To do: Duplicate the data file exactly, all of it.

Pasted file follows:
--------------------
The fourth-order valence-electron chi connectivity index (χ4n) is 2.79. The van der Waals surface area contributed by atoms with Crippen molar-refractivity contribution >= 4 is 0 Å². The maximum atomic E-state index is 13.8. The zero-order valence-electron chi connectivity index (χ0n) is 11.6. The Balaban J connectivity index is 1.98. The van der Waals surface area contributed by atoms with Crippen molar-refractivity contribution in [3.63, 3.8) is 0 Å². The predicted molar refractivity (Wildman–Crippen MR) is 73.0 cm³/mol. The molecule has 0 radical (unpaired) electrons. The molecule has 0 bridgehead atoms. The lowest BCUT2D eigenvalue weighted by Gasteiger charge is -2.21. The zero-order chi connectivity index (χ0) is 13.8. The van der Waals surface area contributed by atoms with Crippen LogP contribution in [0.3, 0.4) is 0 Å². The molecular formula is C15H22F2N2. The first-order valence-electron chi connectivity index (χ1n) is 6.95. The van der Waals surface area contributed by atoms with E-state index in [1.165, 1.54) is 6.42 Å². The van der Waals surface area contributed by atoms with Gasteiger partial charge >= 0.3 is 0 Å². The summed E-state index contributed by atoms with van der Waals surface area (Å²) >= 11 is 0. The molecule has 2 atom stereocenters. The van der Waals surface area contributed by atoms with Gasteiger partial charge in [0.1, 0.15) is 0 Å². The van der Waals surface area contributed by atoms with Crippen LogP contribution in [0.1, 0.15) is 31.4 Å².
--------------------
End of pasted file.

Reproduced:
The fourth-order valence-electron chi connectivity index (χ4n) is 2.79. The van der Waals surface area contributed by atoms with Crippen molar-refractivity contribution >= 4 is 0 Å². The maximum atomic E-state index is 13.8. The zero-order valence-electron chi connectivity index (χ0n) is 11.6. The Balaban J connectivity index is 1.98. The van der Waals surface area contributed by atoms with Crippen molar-refractivity contribution in [3.63, 3.8) is 0 Å². The predicted molar refractivity (Wildman–Crippen MR) is 73.0 cm³/mol. The molecule has 0 radical (unpaired) electrons. The molecule has 0 bridgehead atoms. The lowest BCUT2D eigenvalue weighted by Gasteiger charge is -2.21. The zero-order chi connectivity index (χ0) is 13.8. The van der Waals surface area contributed by atoms with Crippen LogP contribution in [0.3, 0.4) is 0 Å². The molecular formula is C15H22F2N2. The first-order valence-electron chi connectivity index (χ1n) is 6.95. The van der Waals surface area contributed by atoms with E-state index in [1.165, 1.54) is 6.42 Å². The van der Waals surface area contributed by atoms with Gasteiger partial charge >= 0.3 is 0 Å². The summed E-state index contributed by atoms with van der Waals surface area (Å²) >= 11 is 0. The molecule has 2 atom stereocenters. The van der Waals surface area contributed by atoms with Gasteiger partial charge in [0.1, 0.15) is 0 Å². The van der Waals surface area contributed by atoms with Crippen LogP contribution in [0.1, 0.15) is 31.4 Å².